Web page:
Popular Web-Hosting Platform Bluehost Riddled along with Flaws #Bluehost_Com

Popular Web-Hosting Platform Bluehost Riddled along with Flaws #Bluehost_Com

February 12, 2019 0 By NewsTakers

A researcher has uncovered several one-click client-side vulnerabilities in the popular Bluehost web hosting platform.
These would allow cybercriminals to easily carry out complete account takeover, according to the analysis.
Without such sequestration, malicious code lurking on one website that the user has open could be used to easily harvest data from any other website opened in the browser.
Essentially, any website with a Bluehost domain name ( https://my.bluehost.com/ ) will allow another website with a Bluehost domain name to read its contents.
A second, moderately-high flaw would allow account takeover because of improper JSON request validation, opening the door to cross-site request forgery (CSRF).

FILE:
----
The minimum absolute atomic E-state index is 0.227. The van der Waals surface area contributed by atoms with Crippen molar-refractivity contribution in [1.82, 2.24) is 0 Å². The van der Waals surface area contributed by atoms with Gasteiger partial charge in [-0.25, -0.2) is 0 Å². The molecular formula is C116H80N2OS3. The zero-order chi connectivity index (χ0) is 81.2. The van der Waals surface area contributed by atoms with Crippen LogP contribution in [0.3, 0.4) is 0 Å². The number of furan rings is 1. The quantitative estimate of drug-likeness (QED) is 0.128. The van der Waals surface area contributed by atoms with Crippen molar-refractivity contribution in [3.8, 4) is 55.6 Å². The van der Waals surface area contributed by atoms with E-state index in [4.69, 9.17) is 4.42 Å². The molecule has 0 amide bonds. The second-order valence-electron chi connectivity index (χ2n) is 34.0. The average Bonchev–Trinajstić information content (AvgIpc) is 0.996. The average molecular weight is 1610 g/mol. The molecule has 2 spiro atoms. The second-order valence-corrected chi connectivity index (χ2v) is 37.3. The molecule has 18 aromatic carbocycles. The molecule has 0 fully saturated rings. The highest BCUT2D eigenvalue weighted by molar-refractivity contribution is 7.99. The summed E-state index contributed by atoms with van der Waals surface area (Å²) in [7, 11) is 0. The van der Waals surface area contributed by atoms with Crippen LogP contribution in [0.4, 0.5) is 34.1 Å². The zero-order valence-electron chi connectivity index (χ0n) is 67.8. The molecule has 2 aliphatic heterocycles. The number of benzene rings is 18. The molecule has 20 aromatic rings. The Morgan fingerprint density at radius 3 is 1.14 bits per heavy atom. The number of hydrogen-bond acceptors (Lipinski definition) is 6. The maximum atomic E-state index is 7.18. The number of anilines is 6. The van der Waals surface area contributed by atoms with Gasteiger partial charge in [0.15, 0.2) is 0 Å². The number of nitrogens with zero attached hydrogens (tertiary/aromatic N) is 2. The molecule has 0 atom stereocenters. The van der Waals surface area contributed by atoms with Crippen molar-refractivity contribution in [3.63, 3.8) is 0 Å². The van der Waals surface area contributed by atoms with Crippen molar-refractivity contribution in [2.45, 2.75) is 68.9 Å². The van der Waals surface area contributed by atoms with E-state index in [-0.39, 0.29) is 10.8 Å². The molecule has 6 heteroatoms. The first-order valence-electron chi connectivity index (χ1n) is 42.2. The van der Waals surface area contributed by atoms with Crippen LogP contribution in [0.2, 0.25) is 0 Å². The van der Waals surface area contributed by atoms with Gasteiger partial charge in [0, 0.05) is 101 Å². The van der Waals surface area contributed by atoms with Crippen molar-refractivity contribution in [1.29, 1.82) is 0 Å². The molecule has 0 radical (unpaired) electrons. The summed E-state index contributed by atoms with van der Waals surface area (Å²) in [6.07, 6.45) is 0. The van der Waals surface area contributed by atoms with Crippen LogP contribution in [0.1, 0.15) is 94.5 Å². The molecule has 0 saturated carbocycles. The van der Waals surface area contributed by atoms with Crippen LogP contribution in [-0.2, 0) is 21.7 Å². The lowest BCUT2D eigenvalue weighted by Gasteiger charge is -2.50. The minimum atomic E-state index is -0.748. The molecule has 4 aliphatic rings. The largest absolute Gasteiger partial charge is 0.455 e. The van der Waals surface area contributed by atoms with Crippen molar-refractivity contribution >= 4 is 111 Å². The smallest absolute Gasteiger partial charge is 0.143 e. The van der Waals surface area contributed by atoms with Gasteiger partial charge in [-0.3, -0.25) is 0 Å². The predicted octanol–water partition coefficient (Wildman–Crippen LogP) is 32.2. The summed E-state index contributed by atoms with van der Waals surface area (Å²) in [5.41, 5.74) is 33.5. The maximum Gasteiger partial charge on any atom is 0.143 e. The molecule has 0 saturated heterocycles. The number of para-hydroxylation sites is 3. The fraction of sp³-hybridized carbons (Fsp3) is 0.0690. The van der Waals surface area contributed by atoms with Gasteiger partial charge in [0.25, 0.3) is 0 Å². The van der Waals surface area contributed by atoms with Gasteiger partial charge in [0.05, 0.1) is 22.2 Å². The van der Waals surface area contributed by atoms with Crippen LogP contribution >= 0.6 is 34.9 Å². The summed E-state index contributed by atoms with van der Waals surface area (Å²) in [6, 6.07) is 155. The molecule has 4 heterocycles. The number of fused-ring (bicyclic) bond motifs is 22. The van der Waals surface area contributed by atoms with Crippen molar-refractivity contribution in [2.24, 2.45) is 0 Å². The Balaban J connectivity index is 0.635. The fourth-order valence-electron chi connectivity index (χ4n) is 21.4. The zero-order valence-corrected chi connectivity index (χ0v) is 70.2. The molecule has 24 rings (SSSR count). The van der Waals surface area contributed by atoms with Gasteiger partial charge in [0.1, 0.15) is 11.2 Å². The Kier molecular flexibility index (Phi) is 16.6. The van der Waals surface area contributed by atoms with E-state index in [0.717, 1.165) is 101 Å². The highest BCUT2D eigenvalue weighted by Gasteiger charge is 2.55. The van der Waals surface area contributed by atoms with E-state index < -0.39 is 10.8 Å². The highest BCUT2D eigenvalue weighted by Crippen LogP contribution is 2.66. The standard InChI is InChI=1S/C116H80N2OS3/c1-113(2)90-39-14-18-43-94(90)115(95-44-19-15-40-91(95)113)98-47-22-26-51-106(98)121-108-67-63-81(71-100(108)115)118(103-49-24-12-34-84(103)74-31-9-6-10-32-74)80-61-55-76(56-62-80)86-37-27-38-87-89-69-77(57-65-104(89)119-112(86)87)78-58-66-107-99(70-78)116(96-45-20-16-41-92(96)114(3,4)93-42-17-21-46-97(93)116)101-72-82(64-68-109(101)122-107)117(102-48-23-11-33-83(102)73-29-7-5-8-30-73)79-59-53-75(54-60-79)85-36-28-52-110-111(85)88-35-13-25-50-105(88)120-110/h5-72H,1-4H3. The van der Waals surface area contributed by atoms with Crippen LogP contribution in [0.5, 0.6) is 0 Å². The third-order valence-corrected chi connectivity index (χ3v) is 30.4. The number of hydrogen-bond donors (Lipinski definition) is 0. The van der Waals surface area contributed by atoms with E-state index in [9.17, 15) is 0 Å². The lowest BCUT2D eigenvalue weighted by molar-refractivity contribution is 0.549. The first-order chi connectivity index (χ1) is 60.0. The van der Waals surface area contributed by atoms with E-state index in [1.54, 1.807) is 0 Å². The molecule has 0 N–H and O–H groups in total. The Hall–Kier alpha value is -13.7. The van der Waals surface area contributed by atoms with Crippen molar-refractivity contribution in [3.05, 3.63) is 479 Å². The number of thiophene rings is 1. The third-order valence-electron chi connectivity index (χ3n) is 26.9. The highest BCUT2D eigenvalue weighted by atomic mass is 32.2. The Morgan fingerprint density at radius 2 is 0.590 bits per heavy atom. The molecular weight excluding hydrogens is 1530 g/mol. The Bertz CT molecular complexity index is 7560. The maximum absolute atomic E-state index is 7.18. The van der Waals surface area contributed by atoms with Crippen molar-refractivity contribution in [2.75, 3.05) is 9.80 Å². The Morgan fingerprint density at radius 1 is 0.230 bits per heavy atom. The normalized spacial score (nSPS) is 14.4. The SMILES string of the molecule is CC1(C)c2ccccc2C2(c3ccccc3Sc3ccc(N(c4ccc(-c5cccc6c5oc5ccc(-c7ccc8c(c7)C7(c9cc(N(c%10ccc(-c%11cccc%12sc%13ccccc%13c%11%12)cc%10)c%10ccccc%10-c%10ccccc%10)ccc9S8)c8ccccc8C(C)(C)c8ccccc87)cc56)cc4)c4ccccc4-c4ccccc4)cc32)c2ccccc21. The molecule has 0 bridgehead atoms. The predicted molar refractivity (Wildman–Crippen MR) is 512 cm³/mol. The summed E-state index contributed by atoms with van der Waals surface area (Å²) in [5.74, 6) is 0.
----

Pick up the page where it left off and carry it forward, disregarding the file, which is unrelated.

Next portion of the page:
This means any website can actually send the request to that specific endpoint cross-origin, and change your details.”
Normally, Bluehost checks if the referrer domain is bluehost.com – if the request is sent from any other website, Bluehost will reject the request with a 500 response.
Yibelo determined that this (demonstrated in a proof-of-concept, here ) is exacerbated by the fact that Bluehost does not require a current password when changing one’s email address, so an attacker can simply perform CSRF attack using this XSS vulnerability to take over any account; and, Bluehost doesn’t have any HttpOnly flags on sensitive cookies, which means any JavaScript can access them and send them to a malicious attacker, and the attacker can use these cookies to authenticate as the user.
“This vulnerability allows an attacker to execute commands as the client on bluehost.com – this means the ability to change, modify and add content, including the email address,” the report explained.
Here, instead of not verifying the domain, Bluehost doesn’t verify the scheme/protocol when allowing CORS to read its contents, meaning that it will allow access by an HTTP domain request (i.e., the traffic is unencrypted).

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